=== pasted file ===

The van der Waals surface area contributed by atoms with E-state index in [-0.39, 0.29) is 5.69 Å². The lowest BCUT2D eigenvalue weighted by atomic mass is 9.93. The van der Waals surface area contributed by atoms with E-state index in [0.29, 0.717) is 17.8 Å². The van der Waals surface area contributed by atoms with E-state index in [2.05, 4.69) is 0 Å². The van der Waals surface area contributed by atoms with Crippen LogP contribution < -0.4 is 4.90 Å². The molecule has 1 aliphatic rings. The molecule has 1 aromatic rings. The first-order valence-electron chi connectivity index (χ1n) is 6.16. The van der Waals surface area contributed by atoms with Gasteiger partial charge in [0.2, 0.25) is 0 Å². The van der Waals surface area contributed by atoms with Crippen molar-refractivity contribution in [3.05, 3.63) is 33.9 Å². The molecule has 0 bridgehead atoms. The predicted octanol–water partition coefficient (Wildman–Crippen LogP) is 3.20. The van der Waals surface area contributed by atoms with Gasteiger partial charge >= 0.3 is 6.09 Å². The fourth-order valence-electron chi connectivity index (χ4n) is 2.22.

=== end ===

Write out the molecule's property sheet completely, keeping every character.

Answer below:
The van der Waals surface area contributed by atoms with E-state index in [-0.39, 0.29) is 5.69 Å². The lowest BCUT2D eigenvalue weighted by atomic mass is 9.93. The van der Waals surface area contributed by atoms with E-state index in [0.29, 0.717) is 17.8 Å². The van der Waals surface area contributed by atoms with E-state index in [2.05, 4.69) is 0 Å². The van der Waals surface area contributed by atoms with Crippen LogP contribution < -0.4 is 4.90 Å². The molecule has 1 aliphatic rings. The molecule has 1 aromatic rings. The first-order valence-electron chi connectivity index (χ1n) is 6.16. The van der Waals surface area contributed by atoms with Gasteiger partial charge in [0.2, 0.25) is 0 Å². The van der Waals surface area contributed by atoms with Crippen molar-refractivity contribution in [3.05, 3.63) is 33.9 Å². The molecule has 0 bridgehead atoms. The predicted octanol–water partition coefficient (Wildman–Crippen LogP) is 3.20. The van der Waals surface area contributed by atoms with Gasteiger partial charge >= 0.3 is 6.09 Å². The fourth-order valence-electron chi connectivity index (χ4n) is 2.22.